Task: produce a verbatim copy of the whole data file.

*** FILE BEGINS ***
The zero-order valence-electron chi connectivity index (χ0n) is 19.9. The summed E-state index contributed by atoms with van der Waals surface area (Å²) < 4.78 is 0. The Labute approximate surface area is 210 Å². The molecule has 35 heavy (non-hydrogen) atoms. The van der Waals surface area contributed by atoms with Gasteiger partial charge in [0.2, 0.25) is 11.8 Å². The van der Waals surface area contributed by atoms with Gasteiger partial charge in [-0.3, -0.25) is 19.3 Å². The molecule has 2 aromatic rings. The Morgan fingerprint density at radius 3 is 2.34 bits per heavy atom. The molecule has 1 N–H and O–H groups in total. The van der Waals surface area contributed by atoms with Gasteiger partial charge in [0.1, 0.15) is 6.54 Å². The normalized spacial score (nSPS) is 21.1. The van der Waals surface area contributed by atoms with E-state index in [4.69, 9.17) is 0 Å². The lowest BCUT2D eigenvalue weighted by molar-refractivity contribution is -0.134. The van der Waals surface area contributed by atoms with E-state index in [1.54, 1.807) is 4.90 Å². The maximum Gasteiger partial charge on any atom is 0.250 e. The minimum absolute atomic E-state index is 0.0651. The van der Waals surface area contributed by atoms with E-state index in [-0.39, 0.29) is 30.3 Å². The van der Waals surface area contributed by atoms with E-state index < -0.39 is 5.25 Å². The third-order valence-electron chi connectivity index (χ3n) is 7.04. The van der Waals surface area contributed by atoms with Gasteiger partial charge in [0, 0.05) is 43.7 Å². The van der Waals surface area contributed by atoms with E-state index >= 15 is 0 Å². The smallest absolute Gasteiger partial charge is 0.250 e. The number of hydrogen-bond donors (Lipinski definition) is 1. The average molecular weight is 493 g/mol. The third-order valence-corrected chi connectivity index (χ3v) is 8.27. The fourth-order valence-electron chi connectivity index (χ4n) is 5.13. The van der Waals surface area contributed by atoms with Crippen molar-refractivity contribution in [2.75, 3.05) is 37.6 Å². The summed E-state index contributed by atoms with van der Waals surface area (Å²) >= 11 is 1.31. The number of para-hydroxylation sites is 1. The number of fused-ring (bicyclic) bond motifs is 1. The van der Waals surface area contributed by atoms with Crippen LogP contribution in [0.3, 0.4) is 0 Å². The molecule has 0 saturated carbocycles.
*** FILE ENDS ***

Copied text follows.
The zero-order valence-electron chi connectivity index (χ0n) is 19.9. The summed E-state index contributed by atoms with van der Waals surface area (Å²) < 4.78 is 0. The Labute approximate surface area is 210 Å². The molecule has 35 heavy (non-hydrogen) atoms. The van der Waals surface area contributed by atoms with Gasteiger partial charge in [0.2, 0.25) is 11.8 Å². The van der Waals surface area contributed by atoms with Gasteiger partial charge in [-0.3, -0.25) is 19.3 Å². The molecule has 2 aromatic rings. The Morgan fingerprint density at radius 3 is 2.34 bits per heavy atom. The molecule has 1 N–H and O–H groups in total. The van der Waals surface area contributed by atoms with Gasteiger partial charge in [0.1, 0.15) is 6.54 Å². The normalized spacial score (nSPS) is 21.1. The van der Waals surface area contributed by atoms with E-state index in [4.69, 9.17) is 0 Å². The lowest BCUT2D eigenvalue weighted by molar-refractivity contribution is -0.134. The van der Waals surface area contributed by atoms with E-state index in [1.54, 1.807) is 4.90 Å². The maximum Gasteiger partial charge on any atom is 0.250 e. The minimum absolute atomic E-state index is 0.0651. The van der Waals surface area contributed by atoms with E-state index in [-0.39, 0.29) is 30.3 Å². The van der Waals surface area contributed by atoms with E-state index < -0.39 is 5.25 Å². The third-order valence-electron chi connectivity index (χ3n) is 7.04. The van der Waals surface area contributed by atoms with Gasteiger partial charge in [0, 0.05) is 43.7 Å². The van der Waals surface area contributed by atoms with E-state index >= 15 is 0 Å². The smallest absolute Gasteiger partial charge is 0.250 e. The number of hydrogen-bond donors (Lipinski definition) is 1. The average molecular weight is 493 g/mol. The third-order valence-corrected chi connectivity index (χ3v) is 8.27. The fourth-order valence-electron chi connectivity index (χ4n) is 5.13. The van der Waals surface area contributed by atoms with Crippen molar-refractivity contribution in [2.75, 3.05) is 37.6 Å². The summed E-state index contributed by atoms with van der Waals surface area (Å²) >= 11 is 1.31. The number of para-hydroxylation sites is 1. The number of fused-ring (bicyclic) bond motifs is 1. The van der Waals surface area contributed by atoms with Crippen LogP contribution in [0.3, 0.4) is 0 Å². The molecule has 0 saturated carbocycles.